A law enforcement perspective on marijuana

January 28th, 2011 by admin Leave a reply »

I was asked by my friends at ACCESS Health and CASA to write about marijuana use in young people from a law enforcement perspective. I was hesitant to do so and I struggled with what to say about marijuana that hasn’t already been argued.

In November 2009, Maine voters approved Question 5, which enacted the citizen-initiated bill, “An act to establish the Maine Medical Marijuana Act” (LD 975, IB 2).  The Maine voters decided that marijuana should be allowed for medicinal purposes. I think most clear-thinking people would be agreeable to a cancer patient whose appetite has been suppressed by chemotherapy treatments to have access to marijuana, so long as it is regulated properly. Regulated properly … that’s where the problems begin.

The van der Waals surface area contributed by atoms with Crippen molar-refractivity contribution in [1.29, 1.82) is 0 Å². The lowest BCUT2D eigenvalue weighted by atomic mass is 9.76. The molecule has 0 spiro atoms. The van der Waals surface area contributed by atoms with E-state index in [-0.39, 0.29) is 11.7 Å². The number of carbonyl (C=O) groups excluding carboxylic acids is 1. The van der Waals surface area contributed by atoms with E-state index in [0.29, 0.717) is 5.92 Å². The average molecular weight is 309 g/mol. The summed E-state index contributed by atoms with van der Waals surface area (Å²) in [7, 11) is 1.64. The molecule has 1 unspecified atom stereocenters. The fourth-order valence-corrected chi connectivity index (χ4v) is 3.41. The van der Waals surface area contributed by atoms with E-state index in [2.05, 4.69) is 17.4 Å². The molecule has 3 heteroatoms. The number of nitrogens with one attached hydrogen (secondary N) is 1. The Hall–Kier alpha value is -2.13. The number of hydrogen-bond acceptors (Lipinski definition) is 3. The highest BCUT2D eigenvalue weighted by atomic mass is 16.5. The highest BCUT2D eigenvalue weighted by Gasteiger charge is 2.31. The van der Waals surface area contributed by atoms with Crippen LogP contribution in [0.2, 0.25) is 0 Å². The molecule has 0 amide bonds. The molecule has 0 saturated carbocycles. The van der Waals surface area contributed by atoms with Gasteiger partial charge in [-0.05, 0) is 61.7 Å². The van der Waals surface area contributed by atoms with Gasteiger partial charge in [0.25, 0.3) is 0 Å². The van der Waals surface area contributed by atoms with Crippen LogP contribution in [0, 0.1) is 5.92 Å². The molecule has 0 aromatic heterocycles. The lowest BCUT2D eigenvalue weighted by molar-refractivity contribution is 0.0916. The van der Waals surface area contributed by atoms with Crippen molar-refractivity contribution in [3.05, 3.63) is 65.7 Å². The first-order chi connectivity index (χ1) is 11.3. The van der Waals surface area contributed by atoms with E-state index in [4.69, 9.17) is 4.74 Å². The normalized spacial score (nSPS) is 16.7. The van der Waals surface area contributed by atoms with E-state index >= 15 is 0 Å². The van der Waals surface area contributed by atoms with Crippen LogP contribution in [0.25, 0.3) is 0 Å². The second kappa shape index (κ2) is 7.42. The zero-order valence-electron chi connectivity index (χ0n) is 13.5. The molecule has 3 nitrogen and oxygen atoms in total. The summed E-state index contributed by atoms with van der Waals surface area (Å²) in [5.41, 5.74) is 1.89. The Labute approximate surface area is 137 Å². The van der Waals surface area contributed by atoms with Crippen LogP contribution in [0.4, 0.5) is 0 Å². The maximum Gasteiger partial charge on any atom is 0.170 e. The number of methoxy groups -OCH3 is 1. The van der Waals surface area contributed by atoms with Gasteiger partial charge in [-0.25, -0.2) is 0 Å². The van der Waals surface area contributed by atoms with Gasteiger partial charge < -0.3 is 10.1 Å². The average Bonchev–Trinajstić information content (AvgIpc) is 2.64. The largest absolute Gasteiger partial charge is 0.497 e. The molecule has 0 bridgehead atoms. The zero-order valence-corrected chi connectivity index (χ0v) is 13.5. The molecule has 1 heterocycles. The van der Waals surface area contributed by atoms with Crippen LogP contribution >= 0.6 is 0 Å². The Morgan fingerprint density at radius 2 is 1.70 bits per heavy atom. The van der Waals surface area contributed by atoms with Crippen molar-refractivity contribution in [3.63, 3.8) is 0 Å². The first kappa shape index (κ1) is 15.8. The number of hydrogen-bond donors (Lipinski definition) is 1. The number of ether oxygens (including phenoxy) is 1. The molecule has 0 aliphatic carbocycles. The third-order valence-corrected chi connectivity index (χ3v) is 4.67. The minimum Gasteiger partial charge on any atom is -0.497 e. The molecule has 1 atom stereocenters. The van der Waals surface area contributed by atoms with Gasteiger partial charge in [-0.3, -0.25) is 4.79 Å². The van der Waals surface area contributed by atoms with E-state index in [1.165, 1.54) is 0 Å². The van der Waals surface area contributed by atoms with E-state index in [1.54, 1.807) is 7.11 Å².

Quick history lesson: When the FDA initially approved the new drug Oxycontin in 1995, it did so with the understanding it would be for extreme cases, like cancer patients struggling with pain.  Fast forward 15 years to 2010: I have seen this highly addictive drug prescribed to patients for mysterious back pain or knee pain.  As a police detective, I have seen up close and personal how this drug has affected our community. I have been in a police-involved shooting, worked drug-trafficking cases and armed-robbery cases, all having to do with addicts seeking this powerful and addicting drug; oxycontin. This small pill is wreaking havoc on our community as well as many others.

As a law enforcement perspective, I fear that marijuana use will follow suit with the oxycontin epidemic in

Article source: http://www.timesrecord.com/articles/2011/01/28/opinion/commentaries/doc4d4306d6ea8cc580413434.txt